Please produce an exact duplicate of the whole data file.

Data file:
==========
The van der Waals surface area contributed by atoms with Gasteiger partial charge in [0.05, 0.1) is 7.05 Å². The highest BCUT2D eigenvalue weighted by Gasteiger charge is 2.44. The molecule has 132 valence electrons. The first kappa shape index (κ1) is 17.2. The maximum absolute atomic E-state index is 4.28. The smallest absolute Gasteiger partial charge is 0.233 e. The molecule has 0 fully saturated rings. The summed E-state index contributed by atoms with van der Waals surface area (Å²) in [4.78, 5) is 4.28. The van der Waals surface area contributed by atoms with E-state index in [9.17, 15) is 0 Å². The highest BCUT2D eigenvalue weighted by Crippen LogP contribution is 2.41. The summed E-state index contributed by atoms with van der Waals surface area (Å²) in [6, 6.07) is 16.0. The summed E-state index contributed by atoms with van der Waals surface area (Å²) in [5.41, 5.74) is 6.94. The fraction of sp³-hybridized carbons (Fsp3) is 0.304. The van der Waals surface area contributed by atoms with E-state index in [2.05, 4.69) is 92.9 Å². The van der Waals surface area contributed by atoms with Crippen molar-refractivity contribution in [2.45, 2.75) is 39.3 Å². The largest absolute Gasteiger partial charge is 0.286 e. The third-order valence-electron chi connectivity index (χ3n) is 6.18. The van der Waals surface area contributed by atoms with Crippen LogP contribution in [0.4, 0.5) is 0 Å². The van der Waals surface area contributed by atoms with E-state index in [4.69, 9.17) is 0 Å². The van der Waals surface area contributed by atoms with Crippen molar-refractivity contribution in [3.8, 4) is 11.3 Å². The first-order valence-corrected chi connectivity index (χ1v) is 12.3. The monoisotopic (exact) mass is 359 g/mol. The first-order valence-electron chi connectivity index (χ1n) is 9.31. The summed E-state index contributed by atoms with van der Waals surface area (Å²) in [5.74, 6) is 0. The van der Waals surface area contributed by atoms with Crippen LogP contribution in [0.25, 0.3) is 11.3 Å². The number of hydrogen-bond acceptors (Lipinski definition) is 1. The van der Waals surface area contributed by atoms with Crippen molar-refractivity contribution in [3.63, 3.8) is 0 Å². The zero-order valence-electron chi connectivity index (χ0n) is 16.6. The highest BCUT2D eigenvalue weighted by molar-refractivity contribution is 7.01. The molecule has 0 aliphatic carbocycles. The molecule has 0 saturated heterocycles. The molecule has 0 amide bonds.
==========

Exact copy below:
The van der Waals surface area contributed by atoms with Gasteiger partial charge in [0.05, 0.1) is 7.05 Å². The highest BCUT2D eigenvalue weighted by Gasteiger charge is 2.44. The molecule has 132 valence electrons. The first kappa shape index (κ1) is 17.2. The maximum absolute atomic E-state index is 4.28. The smallest absolute Gasteiger partial charge is 0.233 e. The molecule has 0 fully saturated rings. The summed E-state index contributed by atoms with van der Waals surface area (Å²) in [4.78, 5) is 4.28. The van der Waals surface area contributed by atoms with E-state index in [9.17, 15) is 0 Å². The highest BCUT2D eigenvalue weighted by Crippen LogP contribution is 2.41. The summed E-state index contributed by atoms with van der Waals surface area (Å²) in [6, 6.07) is 16.0. The summed E-state index contributed by atoms with van der Waals surface area (Å²) in [5.41, 5.74) is 6.94. The fraction of sp³-hybridized carbons (Fsp3) is 0.304. The van der Waals surface area contributed by atoms with E-state index in [2.05, 4.69) is 92.9 Å². The van der Waals surface area contributed by atoms with Crippen molar-refractivity contribution in [2.45, 2.75) is 39.3 Å². The largest absolute Gasteiger partial charge is 0.286 e. The third-order valence-electron chi connectivity index (χ3n) is 6.18. The van der Waals surface area contributed by atoms with Crippen LogP contribution in [0.4, 0.5) is 0 Å². The van der Waals surface area contributed by atoms with E-state index in [4.69, 9.17) is 0 Å². The van der Waals surface area contributed by atoms with Crippen molar-refractivity contribution in [3.8, 4) is 11.3 Å². The first-order valence-corrected chi connectivity index (χ1v) is 12.3. The monoisotopic (exact) mass is 359 g/mol. The first-order valence-electron chi connectivity index (χ1n) is 9.31. The summed E-state index contributed by atoms with van der Waals surface area (Å²) in [5.74, 6) is 0. The van der Waals surface area contributed by atoms with Crippen LogP contribution in [0.25, 0.3) is 11.3 Å². The number of hydrogen-bond acceptors (Lipinski definition) is 1. The van der Waals surface area contributed by atoms with Crippen molar-refractivity contribution in [3.63, 3.8) is 0 Å². The zero-order valence-electron chi connectivity index (χ0n) is 16.6. The highest BCUT2D eigenvalue weighted by molar-refractivity contribution is 7.01. The molecule has 0 aliphatic carbocycles. The molecule has 0 saturated heterocycles. The molecule has 0 amide bonds.